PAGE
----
This week's editor

En Liang Khong

En Liang Khong is a submissions editor at openDemocracy.

Constitutional conventions: best practice

Iraqi protests: aimed at changing the current regime?

Iraqi protesters recently denounced the Islamisation of Iraqi society, demanded better working conditions, and protested the torture of prisoners. But ‘regime change’ has a different meaning in Iraq, and unlike Egypt and Tunisia, these protesters are asking for more support from the current government.

Purging the Afghan government will not build the consensus necessary for peace talks

The resignation of a host of pro-Western, anti-Taliban officials from the Afghan government bodes badly for peace talks with the Taliban, argues Farhad Arian

Concealed lives: autism in Russia

A diagnosis of autism is difficult for any family; in Russia, it can be shattering. With little hope of integrating into society, and a medical establishment unfit for purpose, a majority of autistic Russians are being condemned to a life in isolation. Dmitry Golubovsky and Svetlana Reiter present a series of personal stories.

A civil society watchdog for financial markets: where private foundations stand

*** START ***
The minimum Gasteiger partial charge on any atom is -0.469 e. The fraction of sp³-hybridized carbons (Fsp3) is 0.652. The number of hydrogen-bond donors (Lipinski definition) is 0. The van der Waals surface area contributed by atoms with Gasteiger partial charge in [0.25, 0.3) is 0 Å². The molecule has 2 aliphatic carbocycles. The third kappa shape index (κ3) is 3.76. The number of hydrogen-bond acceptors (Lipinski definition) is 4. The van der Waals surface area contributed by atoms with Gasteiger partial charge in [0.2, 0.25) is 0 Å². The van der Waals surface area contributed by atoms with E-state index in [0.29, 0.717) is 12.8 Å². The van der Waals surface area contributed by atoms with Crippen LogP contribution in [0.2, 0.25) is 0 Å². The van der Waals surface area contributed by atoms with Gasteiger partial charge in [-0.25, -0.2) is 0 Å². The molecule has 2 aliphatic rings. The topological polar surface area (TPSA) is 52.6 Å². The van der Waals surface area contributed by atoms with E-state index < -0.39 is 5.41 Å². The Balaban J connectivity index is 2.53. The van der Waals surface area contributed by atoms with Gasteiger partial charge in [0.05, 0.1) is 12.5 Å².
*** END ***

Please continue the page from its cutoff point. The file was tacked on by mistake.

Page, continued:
One might have expected charitable foundations - the financial muscle behind many civil society initiatives - to be keen to support pressure groups or policy research bodies concerned with financial markets structures and players. But the authors have found only weak evidence that foundations really want to engage with the issues and much caution about doing so. The challenge is there, however: formulate a vision and write a plan and the money might, just, be available.

Labour and the anti-cuts movement

I had the interesting experience of being treated like a well-meaning but fuzzy-headed utopian on Monday night when I spoke at Cambridge Labour party’s AGM about fighting the cuts.

Sexually liberated, or just badly brought up?

There was “no sex in the USSR” (that, at least, is what one Soviet woman famously declared in a 1986 TV talk show). Attitudes to sex in contemporary Russia have undeniably moved on from such social conservatism. But have they changed enough to be called a revolution, asks Elena Fanailova?

Libyan justice: medicine on death row

On 19 December 2006, a Libyan judge announced a verdict in the final appeal of six foreign health workers accused of deliberately infecting 426 children with HIV at the al-Fateh hospital in Benghazi, Libya.

Camera in hand, idea in head: Notes from a video blogger

The first video blogger for the New Statesman reveals his project to create a full-length documentary of the anti-cuts movement. In a new world of cheap digi-cameras and easy upload, he highlights some of the best video platforms online, and offers his perspective on the changing nature of the documentary medium.

All stations but America: why the US can't fall in love with rail

Train tracks : flickr/jurvetson There are many reasons why Amtrak suffers from an unenviable reputation: sluggish operating speeds, expensive tickets and long journeys being among the most obvious. But just as important is the American philosophy of ‘individualism’, which has proven incompatible with the idea of nationalized transport.